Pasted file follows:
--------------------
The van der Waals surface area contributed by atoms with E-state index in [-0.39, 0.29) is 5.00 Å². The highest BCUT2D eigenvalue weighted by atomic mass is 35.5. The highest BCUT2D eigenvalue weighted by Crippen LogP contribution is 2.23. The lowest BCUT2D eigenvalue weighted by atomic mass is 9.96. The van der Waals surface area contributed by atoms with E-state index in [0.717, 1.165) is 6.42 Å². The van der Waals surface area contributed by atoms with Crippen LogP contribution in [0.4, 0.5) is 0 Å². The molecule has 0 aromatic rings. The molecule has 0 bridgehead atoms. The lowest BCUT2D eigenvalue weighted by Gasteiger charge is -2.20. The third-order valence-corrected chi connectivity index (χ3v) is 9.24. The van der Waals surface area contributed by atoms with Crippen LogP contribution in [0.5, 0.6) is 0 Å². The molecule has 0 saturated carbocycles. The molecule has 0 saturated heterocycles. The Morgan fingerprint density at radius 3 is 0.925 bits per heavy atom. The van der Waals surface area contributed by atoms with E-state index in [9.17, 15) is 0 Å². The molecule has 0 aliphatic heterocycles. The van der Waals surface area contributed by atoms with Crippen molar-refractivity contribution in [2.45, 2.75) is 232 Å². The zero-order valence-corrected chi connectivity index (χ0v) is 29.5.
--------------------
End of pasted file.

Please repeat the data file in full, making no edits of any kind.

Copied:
The van der Waals surface area contributed by atoms with E-state index in [-0.39, 0.29) is 5.00 Å². The highest BCUT2D eigenvalue weighted by atomic mass is 35.5. The highest BCUT2D eigenvalue weighted by Crippen LogP contribution is 2.23. The lowest BCUT2D eigenvalue weighted by atomic mass is 9.96. The van der Waals surface area contributed by atoms with E-state index in [0.717, 1.165) is 6.42 Å². The van der Waals surface area contributed by atoms with Crippen LogP contribution in [0.4, 0.5) is 0 Å². The molecule has 0 aromatic rings. The molecule has 0 bridgehead atoms. The lowest BCUT2D eigenvalue weighted by Gasteiger charge is -2.20. The third-order valence-corrected chi connectivity index (χ3v) is 9.24. The van der Waals surface area contributed by atoms with Crippen LogP contribution in [0.5, 0.6) is 0 Å². The molecule has 0 saturated carbocycles. The molecule has 0 saturated heterocycles. The Morgan fingerprint density at radius 3 is 0.925 bits per heavy atom. The van der Waals surface area contributed by atoms with E-state index in [9.17, 15) is 0 Å². The molecule has 0 aliphatic heterocycles. The van der Waals surface area contributed by atoms with Crippen molar-refractivity contribution in [2.45, 2.75) is 232 Å². The zero-order valence-corrected chi connectivity index (χ0v) is 29.5.